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T.J. and Lauren Oshie photographed at The Maxwell (


Living to Give

By Michael McCarthy

Photography by Greg Powers


We are blessed to live in a community where giving is part of our collective DNA; it’s a natural way to make lasting connections to souls and neighborhoods. The Washingtonians in the following pages make their marks in a range of ways—from fundraising for Alzheimer’s research to raising thousands for libraries. Their grace has an impact, and for this, we thank them.

T.J. and Lauren Oshie
The couple’s fundraising efforts for Alzheimer’s research is all pro.

T.J. Oshie speaks loudest on the ice, but it’s difficult not to notice the work he and his wife, Lauren, are doing out of the limelight. The Capitals’ star winger saw his father diagnosed with the disease at 50 in 2012. “This [disease] resonates with me because my father and his sister had it, and I think when someone is affected by something that can be life-threatening, or life-changing, it hits you harder,” he says. “You become more aware, and you want to get involved as much as you can. I think we have an obligation and the right to be active in the community and should be proud of that obligation to give back.” Last summer, the Oshies participated in the Alzheimer’s Association’s The Longest Day campaign in honor of his father. The couple raised nearly $23,000 for the organization in less than a week—and the Oshies will continue to be involved with the association during the upcoming season, along with team initiatives like Courage Caps, Teammates for Kids and Hockey Fights Cancer. “DC-area residents have very big hearts, and it’s one of the biggest reasons we stayed here,” he says. “I learned this during The Longest Day campaign, where I spread the word through Twitter. The DC fans jumped on it, and we raised a lot more money than we originally targeted.” 

The Kellers and Tiffany Sanders photographed at The Jefferson (

Carolyn and Mark Keller, and daughter Tiffany Sanders
A husband, wife and their adult daughter founded EBeauty to provide wigs to thousands of cancer patients.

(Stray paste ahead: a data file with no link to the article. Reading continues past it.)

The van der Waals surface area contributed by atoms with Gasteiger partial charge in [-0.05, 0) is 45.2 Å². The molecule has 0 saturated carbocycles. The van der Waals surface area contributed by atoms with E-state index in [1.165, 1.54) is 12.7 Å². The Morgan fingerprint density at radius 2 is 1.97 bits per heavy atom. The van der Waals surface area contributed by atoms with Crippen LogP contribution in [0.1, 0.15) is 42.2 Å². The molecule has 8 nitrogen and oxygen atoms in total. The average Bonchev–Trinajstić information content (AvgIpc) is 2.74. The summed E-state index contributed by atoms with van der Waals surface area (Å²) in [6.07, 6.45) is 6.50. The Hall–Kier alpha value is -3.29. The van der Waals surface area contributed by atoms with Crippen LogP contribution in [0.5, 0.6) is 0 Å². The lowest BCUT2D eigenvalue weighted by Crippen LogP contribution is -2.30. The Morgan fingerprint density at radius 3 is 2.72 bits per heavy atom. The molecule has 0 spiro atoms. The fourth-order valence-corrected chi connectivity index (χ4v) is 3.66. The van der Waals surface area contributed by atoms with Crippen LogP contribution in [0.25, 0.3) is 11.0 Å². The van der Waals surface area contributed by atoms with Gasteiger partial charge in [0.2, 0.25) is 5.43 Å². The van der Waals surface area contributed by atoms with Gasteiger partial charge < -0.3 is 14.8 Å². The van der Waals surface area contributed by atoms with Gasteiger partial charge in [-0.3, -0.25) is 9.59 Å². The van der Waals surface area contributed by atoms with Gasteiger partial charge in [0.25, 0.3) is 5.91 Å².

The numbers and logistics are staggering. But when talking to Carolyn Keller, the entire—and seemingly impossible—enterprise seems like another challenge worth tackling. Since January 2016, EBeauty has received and distributed 7,000 wigs to cancer patients. It has distributed 17,000 in the past seven years. In the coming year alone, Carolyn says the program, which has a partnership with the American Cancer Society’s Look Good Feel Better project, will reach at least 16,000 women. “Having access to wigs at no cost during their journey through cancer treatment empowers women with an increased sense of confidence that carries them through such a difficult time,” says Carolyn, who launched the nonprofit in 2010 with husband Mark Keller after she battled breast cancer twice. Daughter Tiffany Sanders, a lawyer in DC, is now a board member for the organization. DC’s Eivind and Hans Salon cleans and refurbishes all wigs donated through the program. From there, women select wigs via the EBeauty website, and they are mailed at no cost. Wigs are also distributed via a partnership with Georgetown University Hospital’s Lombardi Cancer Center (a distribution channel exists in Miami, where the Kellers also have a home). “For the women who donate their wig, it allows them to move forward with their lives knowing they are supporting another woman on her journey,” says Carolyn. “The program fosters a cycle of giving, support and healing.”